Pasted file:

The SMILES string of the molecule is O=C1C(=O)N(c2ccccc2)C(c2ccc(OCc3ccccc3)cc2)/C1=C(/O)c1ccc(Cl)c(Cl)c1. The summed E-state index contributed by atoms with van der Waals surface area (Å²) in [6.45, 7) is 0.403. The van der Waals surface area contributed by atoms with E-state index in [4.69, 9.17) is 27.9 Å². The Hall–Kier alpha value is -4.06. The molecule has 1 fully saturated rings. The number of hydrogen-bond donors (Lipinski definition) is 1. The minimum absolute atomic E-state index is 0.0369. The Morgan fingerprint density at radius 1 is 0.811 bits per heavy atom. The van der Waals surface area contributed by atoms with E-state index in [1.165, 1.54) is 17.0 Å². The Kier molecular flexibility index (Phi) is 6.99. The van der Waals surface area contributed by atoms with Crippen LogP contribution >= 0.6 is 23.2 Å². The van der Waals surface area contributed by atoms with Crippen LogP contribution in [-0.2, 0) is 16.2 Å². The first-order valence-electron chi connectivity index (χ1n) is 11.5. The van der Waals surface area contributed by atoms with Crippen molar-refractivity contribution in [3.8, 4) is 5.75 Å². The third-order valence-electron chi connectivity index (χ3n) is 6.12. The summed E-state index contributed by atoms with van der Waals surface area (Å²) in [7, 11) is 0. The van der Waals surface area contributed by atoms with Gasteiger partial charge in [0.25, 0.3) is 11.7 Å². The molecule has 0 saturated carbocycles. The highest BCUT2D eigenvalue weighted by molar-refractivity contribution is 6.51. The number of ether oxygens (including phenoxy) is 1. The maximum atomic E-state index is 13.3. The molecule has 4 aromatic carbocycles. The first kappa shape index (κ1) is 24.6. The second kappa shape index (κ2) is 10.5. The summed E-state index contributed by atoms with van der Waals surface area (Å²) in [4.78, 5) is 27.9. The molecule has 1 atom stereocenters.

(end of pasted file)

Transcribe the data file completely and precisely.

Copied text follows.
The SMILES string of the molecule is O=C1C(=O)N(c2ccccc2)C(c2ccc(OCc3ccccc3)cc2)/C1=C(/O)c1ccc(Cl)c(Cl)c1. The summed E-state index contributed by atoms with van der Waals surface area (Å²) in [6.45, 7) is 0.403. The van der Waals surface area contributed by atoms with E-state index in [4.69, 9.17) is 27.9 Å². The Hall–Kier alpha value is -4.06. The molecule has 1 fully saturated rings. The number of hydrogen-bond donors (Lipinski definition) is 1. The minimum absolute atomic E-state index is 0.0369. The Morgan fingerprint density at radius 1 is 0.811 bits per heavy atom. The van der Waals surface area contributed by atoms with E-state index in [1.165, 1.54) is 17.0 Å². The Kier molecular flexibility index (Phi) is 6.99. The van der Waals surface area contributed by atoms with Crippen LogP contribution >= 0.6 is 23.2 Å². The van der Waals surface area contributed by atoms with Crippen LogP contribution in [-0.2, 0) is 16.2 Å². The first-order valence-electron chi connectivity index (χ1n) is 11.5. The van der Waals surface area contributed by atoms with Crippen molar-refractivity contribution in [3.8, 4) is 5.75 Å². The third-order valence-electron chi connectivity index (χ3n) is 6.12. The summed E-state index contributed by atoms with van der Waals surface area (Å²) in [7, 11) is 0. The van der Waals surface area contributed by atoms with Gasteiger partial charge in [0.25, 0.3) is 11.7 Å². The molecule has 0 saturated carbocycles. The highest BCUT2D eigenvalue weighted by molar-refractivity contribution is 6.51. The number of ether oxygens (including phenoxy) is 1. The maximum atomic E-state index is 13.3. The molecule has 4 aromatic carbocycles. The first kappa shape index (κ1) is 24.6. The second kappa shape index (κ2) is 10.5. The summed E-state index contributed by atoms with van der Waals surface area (Å²) in [4.78, 5) is 27.9. The molecule has 1 atom stereocenters.